Violin is probably the most difficult and ungrateful instrument in the beginning stages of learning. Even the most basic aspects of playing an instrument – playing with good sound and intonation can take weeks or even months for a student to achieve. Hence, student will often find this stage of learning frustrating and will need encouragement from both the teacher and the parents. Often, the parents’ involvement in this early stage of learning can be a determining factor in the development of a student.
Some methods use a number of teaching aids in order to simplify this beginning stage of learning and help the student start producing correct pitches and sounds in the shortest possible amount of time. In my opinion, though, this approach can often have an adverse effect, since the student doesn’t have an immediate need to start developing his (or her) hearing and sense of pitch.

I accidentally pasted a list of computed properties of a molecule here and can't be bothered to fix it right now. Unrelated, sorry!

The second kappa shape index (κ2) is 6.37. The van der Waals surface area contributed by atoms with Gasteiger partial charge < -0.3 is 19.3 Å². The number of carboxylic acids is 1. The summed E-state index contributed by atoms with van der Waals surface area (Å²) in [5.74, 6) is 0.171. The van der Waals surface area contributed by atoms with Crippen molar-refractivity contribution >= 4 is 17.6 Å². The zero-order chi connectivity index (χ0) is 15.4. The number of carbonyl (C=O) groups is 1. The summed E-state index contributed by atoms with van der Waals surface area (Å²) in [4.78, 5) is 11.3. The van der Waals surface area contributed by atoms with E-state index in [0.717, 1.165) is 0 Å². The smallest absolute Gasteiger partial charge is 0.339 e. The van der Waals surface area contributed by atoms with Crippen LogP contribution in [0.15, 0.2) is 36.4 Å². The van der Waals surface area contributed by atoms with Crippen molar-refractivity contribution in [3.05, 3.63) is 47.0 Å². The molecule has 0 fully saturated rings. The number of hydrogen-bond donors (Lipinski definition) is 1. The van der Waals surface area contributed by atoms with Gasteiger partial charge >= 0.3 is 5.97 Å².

Leopold Mozart, father of the famed Wolfgang Amadeus comments on this very same problem in his Treatise on the fundamental principles of violin playing, written in 1756!
“At this point I cannot but touch on the foolish system of teaching which is pursued by some when instructing their pupils; namely, that of affixing little labels with the letters written thereon, on the finger-board of the pupil’s violin, and even of marking the place of each note on the side of the finger-board with a deep incision or, at least, with a notch. If the pupil has a good musical ear, one must not avail oneself of such an extravagance. “
Although it may take a while, I always get amazed at how quickly students start noticing even the most miniscule changes in pitch and start correcting themselves. As Carl Flesch, one of the most important violin pedagogues of the 20th Century said: “To play in tune in terms of physics is an impossibility. Playing in tune is nothing but an extremely rapidly and cleverly executed correction of the initially imprecise pitch. By contrast, out of tune playing means that the note remains as false during its total duration as it was initially.”
Even though learning the violin may be difficult, it can also be an extremely enjoyable and rewarding experience. After all, something as valuable as playing this amazing instrument is certainly worth all the effort!